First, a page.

At the company I work for I'm the specialist in usability, we produce a lot of work and I try to get involved in the design as much as I can. However I do not have the time to work on every project and inevitably some work that is produced is not great usability wise (which upsets me!).

The reason for this is that other people at the company are not concerned with usability. This is not because they are stupid its just that they don't know how to think about interactions in that way and also do not think that it is important. I was thinking that if I could just teach them the basic concepts usability and why it is important then that would be enough to stop most of the problems from occurring.

The people that I am going to be teaching will not want to click on links, read articles or read books in their own time. I think it needs to be face to face, probably in a workshop format max 2 hours. I can use the internet to show examples or videos if required.

Usability is a tricky discipline to master so how do I break it down for people that may never have heard about it?

3 Answers 3


Not to specifically pinpoint one book (especially since you didn't want one) but my first day on the job I was given "Don't Make Me Think" to read. It's a quick-read, the concepts are attainable and just by providing that sort of fundamental process of thinking about the user first, I think you will be able to get your point across.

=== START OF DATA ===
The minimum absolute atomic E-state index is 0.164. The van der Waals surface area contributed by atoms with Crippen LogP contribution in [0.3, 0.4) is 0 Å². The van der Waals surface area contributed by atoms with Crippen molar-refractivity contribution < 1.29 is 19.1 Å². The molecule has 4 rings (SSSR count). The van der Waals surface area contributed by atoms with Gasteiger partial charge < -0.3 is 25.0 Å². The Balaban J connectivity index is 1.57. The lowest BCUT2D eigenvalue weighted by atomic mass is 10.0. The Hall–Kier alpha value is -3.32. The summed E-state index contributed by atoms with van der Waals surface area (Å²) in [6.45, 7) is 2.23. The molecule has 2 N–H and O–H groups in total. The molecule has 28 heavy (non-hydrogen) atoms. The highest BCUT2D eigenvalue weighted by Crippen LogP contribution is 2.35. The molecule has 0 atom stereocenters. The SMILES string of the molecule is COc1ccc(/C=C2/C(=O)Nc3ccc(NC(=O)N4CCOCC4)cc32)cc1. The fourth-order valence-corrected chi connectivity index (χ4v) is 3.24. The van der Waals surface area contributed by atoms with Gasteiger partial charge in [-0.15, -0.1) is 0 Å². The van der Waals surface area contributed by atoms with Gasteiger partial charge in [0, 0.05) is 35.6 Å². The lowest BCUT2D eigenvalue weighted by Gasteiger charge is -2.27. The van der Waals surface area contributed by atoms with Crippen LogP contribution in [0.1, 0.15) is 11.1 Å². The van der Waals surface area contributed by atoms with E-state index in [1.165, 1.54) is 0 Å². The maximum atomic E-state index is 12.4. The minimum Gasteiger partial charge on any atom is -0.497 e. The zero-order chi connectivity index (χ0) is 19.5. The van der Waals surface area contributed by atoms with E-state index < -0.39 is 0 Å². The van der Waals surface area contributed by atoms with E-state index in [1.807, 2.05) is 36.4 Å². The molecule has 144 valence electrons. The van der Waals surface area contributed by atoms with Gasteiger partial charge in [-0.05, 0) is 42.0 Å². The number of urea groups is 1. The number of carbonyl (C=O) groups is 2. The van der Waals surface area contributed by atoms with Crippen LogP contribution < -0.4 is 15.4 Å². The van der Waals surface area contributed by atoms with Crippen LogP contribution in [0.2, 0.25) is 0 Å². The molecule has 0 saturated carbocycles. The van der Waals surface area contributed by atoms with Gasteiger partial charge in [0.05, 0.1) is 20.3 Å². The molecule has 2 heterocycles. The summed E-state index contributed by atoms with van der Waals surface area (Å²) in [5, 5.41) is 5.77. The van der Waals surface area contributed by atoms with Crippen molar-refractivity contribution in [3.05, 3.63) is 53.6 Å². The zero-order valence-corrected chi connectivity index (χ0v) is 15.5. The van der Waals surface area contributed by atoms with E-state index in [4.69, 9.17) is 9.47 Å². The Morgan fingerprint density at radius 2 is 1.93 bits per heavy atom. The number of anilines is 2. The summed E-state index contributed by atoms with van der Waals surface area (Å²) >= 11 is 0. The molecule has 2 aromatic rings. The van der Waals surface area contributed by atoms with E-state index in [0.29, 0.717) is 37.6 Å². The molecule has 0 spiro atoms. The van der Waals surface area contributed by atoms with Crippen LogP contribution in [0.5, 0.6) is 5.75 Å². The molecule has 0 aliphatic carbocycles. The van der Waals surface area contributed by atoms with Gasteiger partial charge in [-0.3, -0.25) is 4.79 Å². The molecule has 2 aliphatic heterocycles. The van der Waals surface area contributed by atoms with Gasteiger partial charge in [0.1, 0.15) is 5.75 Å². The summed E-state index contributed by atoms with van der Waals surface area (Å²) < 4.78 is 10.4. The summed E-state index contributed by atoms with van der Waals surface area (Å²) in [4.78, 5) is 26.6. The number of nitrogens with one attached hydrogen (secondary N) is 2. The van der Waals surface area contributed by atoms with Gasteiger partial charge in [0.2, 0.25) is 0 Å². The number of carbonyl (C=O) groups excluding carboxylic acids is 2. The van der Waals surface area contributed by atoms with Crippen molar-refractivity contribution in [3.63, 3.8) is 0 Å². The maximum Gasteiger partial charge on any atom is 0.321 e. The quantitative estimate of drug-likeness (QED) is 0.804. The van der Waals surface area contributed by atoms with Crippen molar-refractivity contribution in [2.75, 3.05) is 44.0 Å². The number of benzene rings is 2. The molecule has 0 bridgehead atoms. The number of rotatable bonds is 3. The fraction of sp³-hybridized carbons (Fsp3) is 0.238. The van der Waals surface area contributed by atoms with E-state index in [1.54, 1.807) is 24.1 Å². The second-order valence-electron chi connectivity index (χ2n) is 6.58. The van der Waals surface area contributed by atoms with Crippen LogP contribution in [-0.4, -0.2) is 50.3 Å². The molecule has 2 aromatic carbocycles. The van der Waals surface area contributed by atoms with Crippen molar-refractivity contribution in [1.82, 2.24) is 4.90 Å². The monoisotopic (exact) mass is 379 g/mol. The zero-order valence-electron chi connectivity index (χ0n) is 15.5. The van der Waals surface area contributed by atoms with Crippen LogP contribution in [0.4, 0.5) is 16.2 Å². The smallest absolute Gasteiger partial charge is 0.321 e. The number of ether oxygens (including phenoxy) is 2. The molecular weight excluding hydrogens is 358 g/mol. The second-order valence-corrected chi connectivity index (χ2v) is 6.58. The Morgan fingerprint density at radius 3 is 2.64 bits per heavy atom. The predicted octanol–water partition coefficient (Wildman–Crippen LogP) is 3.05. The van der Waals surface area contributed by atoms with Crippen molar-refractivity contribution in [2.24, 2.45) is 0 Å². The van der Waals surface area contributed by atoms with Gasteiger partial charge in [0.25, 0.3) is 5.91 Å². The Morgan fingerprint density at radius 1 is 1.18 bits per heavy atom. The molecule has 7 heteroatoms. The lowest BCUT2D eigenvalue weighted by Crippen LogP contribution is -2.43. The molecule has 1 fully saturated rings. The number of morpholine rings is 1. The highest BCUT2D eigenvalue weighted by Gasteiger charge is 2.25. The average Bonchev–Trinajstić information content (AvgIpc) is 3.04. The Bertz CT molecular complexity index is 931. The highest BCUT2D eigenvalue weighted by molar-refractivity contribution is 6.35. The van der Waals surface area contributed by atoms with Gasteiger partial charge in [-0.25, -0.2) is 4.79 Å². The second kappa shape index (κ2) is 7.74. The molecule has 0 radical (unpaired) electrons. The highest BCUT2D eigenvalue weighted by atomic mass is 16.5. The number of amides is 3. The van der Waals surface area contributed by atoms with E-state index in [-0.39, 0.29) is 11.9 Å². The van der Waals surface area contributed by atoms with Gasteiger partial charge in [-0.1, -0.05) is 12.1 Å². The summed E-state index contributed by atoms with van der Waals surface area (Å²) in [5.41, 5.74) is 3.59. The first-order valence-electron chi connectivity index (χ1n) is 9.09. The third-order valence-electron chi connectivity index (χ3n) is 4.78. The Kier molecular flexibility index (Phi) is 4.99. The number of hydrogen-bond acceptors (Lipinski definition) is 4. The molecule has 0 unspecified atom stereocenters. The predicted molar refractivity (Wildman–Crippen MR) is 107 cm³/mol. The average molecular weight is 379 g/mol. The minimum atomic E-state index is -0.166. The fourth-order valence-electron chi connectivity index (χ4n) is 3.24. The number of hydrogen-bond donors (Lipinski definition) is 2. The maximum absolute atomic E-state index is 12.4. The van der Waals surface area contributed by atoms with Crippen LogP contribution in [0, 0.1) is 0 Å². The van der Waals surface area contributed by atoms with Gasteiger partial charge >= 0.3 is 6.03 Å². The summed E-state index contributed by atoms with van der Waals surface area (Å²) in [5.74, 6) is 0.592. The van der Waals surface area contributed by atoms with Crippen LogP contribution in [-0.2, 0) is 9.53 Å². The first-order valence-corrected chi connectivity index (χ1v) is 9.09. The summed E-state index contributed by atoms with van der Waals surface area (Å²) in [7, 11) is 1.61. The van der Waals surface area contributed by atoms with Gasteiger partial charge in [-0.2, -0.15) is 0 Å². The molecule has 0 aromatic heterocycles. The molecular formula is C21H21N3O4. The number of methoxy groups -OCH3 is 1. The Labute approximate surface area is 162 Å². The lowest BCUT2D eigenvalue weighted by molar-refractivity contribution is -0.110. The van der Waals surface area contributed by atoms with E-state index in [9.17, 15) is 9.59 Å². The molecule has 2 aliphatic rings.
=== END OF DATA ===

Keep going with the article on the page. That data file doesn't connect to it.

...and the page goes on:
Maybe just those sort of concepts you can lay out into a basic explanation of usability. A common sense approach because if you say these people are bright then it's most likely just a mindset issue - they haven't been asked to think about the user experience before so they haven't - lay out what the true importance is and then I think you will see that develop within their work on it's own.


First you must make a point that usability matters. Have them be with you when you make usability tests, or show them a video of a real user struggling with the interface.

The second best thing you can do is to learn a bit of programming yourself, and provide proof of concepts that clearly demonstrates that your solution is superior. Programming is extremely hard and you are involved in details of algorithms and code it's difficult to look at the bigger picture.

In essence: first make sure they understand the importance of usability, then provide clearly superior alternatives, and then try to teach them usability concepts.


If you do usability testing with video recording for your next project you can put together a 5 minute video presentation that shows the highlights of your findings. Steve Krug's book "Rocket Surgery Made Easy: The Do-It-Yourself Guide to Finding and Fixing Usability Problems" has a lot of great ideas along these lines. Having a short meeting every month sounds like such a great idea to me and keeping it to a half hour will help get people into the meeting and hopefully help bring them back.

If you are not doing tests with users and are just doing heuristics, I think it will always be a tough battle to get buy-in and understanding. Without testing it is just your opinion after all.

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